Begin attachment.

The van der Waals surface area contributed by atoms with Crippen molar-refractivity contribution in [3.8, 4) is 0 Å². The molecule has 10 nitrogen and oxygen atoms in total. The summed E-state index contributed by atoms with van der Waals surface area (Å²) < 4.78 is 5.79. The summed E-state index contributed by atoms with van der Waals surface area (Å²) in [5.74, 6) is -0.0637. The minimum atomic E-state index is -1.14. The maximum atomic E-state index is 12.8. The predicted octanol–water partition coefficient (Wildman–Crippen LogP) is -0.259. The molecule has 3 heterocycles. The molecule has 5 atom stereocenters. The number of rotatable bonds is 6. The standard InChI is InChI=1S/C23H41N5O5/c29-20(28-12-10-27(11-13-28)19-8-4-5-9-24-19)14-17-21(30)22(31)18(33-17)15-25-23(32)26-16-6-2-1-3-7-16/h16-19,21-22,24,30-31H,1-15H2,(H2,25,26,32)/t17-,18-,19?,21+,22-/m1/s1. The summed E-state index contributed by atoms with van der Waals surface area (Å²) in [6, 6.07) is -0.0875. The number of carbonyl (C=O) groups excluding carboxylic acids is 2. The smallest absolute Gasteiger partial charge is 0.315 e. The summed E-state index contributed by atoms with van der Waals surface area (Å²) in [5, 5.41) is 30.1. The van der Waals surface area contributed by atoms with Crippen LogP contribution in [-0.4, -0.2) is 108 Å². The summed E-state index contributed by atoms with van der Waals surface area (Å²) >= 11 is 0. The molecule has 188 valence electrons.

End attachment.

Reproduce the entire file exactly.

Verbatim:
The van der Waals surface area contributed by atoms with Crippen molar-refractivity contribution in [3.8, 4) is 0 Å². The molecule has 10 nitrogen and oxygen atoms in total. The summed E-state index contributed by atoms with van der Waals surface area (Å²) < 4.78 is 5.79. The summed E-state index contributed by atoms with van der Waals surface area (Å²) in [5.74, 6) is -0.0637. The minimum atomic E-state index is -1.14. The maximum atomic E-state index is 12.8. The predicted octanol–water partition coefficient (Wildman–Crippen LogP) is -0.259. The molecule has 3 heterocycles. The molecule has 5 atom stereocenters. The number of rotatable bonds is 6. The standard InChI is InChI=1S/C23H41N5O5/c29-20(28-12-10-27(11-13-28)19-8-4-5-9-24-19)14-17-21(30)22(31)18(33-17)15-25-23(32)26-16-6-2-1-3-7-16/h16-19,21-22,24,30-31H,1-15H2,(H2,25,26,32)/t17-,18-,19?,21+,22-/m1/s1. The summed E-state index contributed by atoms with van der Waals surface area (Å²) in [6, 6.07) is -0.0875. The number of carbonyl (C=O) groups excluding carboxylic acids is 2. The smallest absolute Gasteiger partial charge is 0.315 e. The summed E-state index contributed by atoms with van der Waals surface area (Å²) in [5, 5.41) is 30.1. The van der Waals surface area contributed by atoms with Crippen LogP contribution in [-0.4, -0.2) is 108 Å². The summed E-state index contributed by atoms with van der Waals surface area (Å²) >= 11 is 0. The molecule has 188 valence electrons.